An older board-maker that I know showed me a system he'd been using for a long time where he'd make a timber box with a timber fin. There was a very fine tolerance so the fin only just fitted into the box. Before inserting the fin a strip of paper was folded over the base. When the board got wet, the paper would swell and the fin would be locked in
George Downing, perhaps? That is the exact description of the removable fin system he devised, in the early 1950's, in Hawaii.
SHAPER SINCE 1958
I always liked the screw from the deck idea.
So for modern fins an 8 mm rectangular slot with a mid level shelf and two screw holes.
Glass thru the board for stability, trim the deck.
Slot the fin in and screw from the deck. It could be made to fit any base shape because it’s not about the base.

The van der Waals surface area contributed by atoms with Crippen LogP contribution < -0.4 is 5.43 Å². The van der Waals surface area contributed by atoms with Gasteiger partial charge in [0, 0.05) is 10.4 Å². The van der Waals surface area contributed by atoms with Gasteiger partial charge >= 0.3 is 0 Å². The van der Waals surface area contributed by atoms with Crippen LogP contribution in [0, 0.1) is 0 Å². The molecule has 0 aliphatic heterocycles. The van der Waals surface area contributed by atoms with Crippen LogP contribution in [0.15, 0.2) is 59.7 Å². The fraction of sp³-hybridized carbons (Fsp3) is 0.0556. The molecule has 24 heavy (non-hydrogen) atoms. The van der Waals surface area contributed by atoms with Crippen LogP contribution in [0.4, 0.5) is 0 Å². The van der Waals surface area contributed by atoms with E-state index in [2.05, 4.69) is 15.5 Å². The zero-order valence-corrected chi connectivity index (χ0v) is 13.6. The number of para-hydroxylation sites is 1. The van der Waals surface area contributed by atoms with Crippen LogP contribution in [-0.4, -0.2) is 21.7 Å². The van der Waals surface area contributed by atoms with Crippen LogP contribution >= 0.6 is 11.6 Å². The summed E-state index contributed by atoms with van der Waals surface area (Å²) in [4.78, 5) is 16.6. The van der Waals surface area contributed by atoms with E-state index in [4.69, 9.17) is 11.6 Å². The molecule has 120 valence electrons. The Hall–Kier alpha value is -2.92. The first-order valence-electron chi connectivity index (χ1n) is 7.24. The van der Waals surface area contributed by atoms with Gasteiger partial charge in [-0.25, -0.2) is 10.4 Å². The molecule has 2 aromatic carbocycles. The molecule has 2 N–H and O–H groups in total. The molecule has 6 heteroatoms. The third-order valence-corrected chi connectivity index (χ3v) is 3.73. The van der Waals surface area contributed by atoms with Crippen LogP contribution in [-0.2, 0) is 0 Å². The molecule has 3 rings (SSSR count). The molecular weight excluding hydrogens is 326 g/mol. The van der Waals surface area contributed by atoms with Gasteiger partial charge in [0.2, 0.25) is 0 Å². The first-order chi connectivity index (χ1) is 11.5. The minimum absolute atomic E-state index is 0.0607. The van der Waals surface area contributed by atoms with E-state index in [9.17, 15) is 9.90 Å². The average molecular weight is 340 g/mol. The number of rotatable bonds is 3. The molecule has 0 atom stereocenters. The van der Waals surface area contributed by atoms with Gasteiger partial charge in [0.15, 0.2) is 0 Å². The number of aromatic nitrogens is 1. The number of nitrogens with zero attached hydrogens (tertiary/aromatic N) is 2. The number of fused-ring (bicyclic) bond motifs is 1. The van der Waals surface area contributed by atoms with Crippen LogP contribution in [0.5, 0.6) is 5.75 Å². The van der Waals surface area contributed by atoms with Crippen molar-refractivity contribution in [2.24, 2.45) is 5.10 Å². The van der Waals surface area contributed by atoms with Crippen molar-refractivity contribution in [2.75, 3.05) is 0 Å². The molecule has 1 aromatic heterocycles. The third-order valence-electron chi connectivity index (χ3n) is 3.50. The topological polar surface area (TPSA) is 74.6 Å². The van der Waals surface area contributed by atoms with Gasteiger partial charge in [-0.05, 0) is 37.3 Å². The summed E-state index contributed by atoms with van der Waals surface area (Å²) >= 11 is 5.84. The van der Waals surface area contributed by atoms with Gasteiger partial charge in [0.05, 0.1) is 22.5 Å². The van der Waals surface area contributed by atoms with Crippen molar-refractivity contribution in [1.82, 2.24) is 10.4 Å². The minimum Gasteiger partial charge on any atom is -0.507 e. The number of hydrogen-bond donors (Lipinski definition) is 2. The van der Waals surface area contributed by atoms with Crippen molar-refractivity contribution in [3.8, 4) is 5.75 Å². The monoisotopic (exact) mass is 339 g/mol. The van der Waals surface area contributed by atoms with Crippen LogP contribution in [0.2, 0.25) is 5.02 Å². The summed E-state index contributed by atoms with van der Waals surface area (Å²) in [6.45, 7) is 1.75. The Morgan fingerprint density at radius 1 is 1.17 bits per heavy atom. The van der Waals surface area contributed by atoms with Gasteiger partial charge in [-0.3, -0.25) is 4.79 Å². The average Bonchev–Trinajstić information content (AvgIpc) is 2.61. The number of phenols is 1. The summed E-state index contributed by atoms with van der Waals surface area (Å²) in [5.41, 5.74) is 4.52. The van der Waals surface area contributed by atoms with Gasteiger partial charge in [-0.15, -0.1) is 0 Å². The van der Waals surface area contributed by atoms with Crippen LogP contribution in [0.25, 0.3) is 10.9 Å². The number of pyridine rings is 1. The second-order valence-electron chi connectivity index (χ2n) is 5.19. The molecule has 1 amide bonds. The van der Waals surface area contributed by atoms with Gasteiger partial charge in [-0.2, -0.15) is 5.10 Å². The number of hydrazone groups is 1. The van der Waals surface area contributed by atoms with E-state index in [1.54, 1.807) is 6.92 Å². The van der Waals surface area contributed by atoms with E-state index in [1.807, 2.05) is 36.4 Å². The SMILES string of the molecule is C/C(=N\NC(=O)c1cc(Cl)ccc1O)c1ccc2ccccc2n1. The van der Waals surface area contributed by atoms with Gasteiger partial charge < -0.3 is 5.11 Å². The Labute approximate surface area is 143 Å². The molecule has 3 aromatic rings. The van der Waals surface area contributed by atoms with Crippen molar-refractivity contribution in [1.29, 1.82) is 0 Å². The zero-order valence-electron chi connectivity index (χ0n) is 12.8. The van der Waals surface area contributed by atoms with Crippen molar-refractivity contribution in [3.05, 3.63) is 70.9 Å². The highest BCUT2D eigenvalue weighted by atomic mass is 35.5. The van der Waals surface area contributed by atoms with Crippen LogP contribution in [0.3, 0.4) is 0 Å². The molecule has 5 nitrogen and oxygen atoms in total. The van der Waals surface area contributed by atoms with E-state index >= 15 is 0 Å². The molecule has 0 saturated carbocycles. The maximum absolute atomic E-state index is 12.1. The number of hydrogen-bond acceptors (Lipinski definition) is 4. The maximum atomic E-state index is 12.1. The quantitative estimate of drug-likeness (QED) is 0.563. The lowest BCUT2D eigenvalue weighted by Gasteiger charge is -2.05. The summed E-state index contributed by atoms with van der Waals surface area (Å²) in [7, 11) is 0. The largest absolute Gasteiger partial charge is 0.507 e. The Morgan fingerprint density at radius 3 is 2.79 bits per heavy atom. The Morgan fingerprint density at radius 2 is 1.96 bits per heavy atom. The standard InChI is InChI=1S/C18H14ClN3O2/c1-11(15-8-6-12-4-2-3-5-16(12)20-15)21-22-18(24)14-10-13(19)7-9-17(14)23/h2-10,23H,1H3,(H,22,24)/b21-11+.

Or even an 1/2 inch slot box for the fin base and two round tubes for the screws from the deck down to the box.
Downing comes to mind...
There are a few here who would remember a forum member named Mike Sabs. From Oz or New Zealand, I think.
Somewhere between 12 and 15 years ago he posted a thread about this very thing. He had a rather simple home-made system that actually allowed for adjusting the toe-in. I've tried many time to dig it up to no avail, and I just don't remember enough of it to be useful.